Mountains and Streams Without End: Refractions of Fiction
English, literature, new fiction, nature, writing, literary criticism
Comparative Literature | Creative Writing | English Language and Literature | Modern Literature
Over the last several years a flurry of criticism has appeared on the so-called "new fiction". In an attempt to define the genre, a variety of new labels have been provided by conscientious critics, including Para-fiction, Metafiction, Superfiction, Surfiction, and Post-modern fiction. The problems that critics have naming new fiction are symptomatic of the trouble many of them are having criticizing it. Indeed, there are as many interpretations of what is happening in new fiction as there are names for it. These interpretations range from fairly conservative approaches to some which are radically different from anything else in the history of literature. The conflicts range over such basic issues as what new fiction is, what it is trying to do, and what technical elements are being used to accomplish its ends. Because of the wide variety of creative fiction writers working in what is still a loosely-defined genre, this essay will not attempt to suggest a new and sweeping method of literary criticism to encompass the new fiction, nor will it endeavor to apply to it the many kinds of criticism that have grown out of conventional literature. Instead, the essay will focus on two salient elements present in new fiction: the breaking down of distinctions between the real and the unreal and the lack of direction towards an epiphany. These two elements will help in understanding what new fiction is and how it works.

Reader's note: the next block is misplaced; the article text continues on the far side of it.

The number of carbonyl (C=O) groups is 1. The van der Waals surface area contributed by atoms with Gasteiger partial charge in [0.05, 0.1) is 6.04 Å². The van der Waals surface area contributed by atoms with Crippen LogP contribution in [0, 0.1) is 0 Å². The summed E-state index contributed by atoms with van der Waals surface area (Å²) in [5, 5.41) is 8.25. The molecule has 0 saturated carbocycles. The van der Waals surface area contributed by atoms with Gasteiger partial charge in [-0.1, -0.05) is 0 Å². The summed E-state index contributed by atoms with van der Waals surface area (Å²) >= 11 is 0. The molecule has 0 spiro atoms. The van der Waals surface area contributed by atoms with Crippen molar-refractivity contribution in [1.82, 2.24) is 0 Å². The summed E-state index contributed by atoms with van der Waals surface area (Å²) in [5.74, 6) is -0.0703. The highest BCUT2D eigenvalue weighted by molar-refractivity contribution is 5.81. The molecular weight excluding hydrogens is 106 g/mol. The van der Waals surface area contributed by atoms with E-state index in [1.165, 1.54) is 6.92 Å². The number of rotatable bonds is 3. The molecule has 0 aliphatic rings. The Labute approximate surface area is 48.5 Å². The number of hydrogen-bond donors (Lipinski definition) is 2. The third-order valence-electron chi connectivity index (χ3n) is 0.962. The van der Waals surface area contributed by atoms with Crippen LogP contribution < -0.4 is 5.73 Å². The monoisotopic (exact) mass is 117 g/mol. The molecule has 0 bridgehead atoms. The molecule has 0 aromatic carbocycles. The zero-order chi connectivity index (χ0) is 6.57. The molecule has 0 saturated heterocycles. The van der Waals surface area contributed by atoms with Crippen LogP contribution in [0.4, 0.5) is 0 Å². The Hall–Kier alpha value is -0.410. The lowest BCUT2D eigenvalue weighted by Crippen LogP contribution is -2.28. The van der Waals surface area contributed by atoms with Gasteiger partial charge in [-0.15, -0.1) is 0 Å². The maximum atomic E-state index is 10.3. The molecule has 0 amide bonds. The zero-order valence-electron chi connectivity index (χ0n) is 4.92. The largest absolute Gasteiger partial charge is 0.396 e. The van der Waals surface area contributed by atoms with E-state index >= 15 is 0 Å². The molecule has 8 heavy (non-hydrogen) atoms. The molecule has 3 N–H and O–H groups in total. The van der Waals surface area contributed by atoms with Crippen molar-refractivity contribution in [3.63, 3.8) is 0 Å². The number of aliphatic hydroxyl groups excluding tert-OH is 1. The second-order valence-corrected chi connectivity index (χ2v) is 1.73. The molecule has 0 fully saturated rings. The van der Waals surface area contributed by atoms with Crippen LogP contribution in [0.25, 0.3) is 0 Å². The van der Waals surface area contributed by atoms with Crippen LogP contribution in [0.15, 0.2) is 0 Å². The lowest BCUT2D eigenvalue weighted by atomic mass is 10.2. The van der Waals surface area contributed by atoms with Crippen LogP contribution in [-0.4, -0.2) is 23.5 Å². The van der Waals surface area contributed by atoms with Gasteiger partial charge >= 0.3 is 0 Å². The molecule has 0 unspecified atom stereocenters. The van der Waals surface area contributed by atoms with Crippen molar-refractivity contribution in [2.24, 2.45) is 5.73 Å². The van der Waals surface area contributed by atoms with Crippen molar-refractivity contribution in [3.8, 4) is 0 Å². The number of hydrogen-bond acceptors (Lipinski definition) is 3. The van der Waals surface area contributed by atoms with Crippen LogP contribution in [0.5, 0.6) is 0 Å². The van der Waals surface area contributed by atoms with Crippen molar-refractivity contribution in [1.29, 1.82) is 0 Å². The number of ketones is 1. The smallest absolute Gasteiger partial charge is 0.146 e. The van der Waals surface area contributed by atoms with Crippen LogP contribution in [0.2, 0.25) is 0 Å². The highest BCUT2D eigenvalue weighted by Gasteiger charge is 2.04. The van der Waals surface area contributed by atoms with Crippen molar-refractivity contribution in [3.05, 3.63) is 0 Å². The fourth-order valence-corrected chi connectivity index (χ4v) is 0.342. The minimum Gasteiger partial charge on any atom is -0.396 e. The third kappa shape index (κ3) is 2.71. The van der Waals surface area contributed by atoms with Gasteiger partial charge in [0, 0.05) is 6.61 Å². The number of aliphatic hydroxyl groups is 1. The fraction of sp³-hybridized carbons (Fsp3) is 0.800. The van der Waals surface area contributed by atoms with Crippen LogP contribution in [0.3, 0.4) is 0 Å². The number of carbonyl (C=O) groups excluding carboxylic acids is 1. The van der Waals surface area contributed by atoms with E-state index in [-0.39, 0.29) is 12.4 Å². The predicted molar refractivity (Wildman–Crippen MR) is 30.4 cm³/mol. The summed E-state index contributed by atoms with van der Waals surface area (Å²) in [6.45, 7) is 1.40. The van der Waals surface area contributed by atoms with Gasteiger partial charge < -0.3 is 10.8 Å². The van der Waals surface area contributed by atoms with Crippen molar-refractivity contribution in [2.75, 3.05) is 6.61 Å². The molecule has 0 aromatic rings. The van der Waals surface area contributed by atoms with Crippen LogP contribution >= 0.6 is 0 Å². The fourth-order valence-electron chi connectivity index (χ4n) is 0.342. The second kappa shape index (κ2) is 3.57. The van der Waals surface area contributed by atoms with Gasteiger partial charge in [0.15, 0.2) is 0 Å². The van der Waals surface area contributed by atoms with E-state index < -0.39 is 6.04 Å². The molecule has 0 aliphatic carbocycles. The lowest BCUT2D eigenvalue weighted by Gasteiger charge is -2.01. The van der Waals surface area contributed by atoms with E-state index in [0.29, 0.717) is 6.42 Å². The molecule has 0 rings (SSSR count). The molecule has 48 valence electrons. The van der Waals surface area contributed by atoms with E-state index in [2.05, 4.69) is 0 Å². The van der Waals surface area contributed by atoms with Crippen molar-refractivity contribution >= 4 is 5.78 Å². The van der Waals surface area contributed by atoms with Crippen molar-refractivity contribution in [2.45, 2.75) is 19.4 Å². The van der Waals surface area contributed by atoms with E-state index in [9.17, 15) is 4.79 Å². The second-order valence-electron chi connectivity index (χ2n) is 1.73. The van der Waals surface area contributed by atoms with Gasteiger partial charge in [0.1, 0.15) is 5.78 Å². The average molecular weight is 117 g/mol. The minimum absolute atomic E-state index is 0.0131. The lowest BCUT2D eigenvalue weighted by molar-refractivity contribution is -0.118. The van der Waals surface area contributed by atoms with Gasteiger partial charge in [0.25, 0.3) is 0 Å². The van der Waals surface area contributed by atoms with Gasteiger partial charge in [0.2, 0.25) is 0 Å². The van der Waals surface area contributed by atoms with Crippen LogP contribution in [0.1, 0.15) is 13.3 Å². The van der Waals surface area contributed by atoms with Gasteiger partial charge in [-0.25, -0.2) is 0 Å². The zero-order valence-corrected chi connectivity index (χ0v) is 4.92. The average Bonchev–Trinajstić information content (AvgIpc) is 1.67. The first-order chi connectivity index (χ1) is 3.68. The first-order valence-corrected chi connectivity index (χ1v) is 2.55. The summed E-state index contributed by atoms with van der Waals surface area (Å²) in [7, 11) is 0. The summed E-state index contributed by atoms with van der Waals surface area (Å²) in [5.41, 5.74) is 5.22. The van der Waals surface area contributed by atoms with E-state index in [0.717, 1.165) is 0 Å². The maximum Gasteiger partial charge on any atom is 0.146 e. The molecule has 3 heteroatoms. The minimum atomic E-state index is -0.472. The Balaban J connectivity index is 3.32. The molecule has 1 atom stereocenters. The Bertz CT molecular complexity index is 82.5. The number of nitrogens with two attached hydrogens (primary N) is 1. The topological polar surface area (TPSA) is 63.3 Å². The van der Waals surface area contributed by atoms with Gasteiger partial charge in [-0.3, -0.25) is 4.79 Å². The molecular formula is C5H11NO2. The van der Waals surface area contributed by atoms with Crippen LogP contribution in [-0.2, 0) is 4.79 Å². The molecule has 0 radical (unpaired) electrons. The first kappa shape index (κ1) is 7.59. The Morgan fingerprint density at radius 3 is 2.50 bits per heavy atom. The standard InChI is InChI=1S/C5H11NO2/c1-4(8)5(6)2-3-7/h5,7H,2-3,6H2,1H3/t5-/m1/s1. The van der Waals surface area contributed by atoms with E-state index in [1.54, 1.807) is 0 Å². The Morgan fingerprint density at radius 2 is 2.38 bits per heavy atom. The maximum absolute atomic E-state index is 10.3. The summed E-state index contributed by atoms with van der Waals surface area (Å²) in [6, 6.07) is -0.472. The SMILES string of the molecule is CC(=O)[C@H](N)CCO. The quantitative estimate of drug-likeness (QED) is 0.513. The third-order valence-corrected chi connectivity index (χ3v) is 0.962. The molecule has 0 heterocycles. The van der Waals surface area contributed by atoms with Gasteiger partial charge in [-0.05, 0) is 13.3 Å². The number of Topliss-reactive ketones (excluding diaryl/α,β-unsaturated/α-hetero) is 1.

Department 1 Awarding Honors Status
English: Literature and Writing
Ramsey, C. (1978). Mountains and Streams Without End: Refractions of Fiction (Undergraduate honors thesis, University of Redlands). Retrieved from https://inspire.redlands.edu/cas_honors/374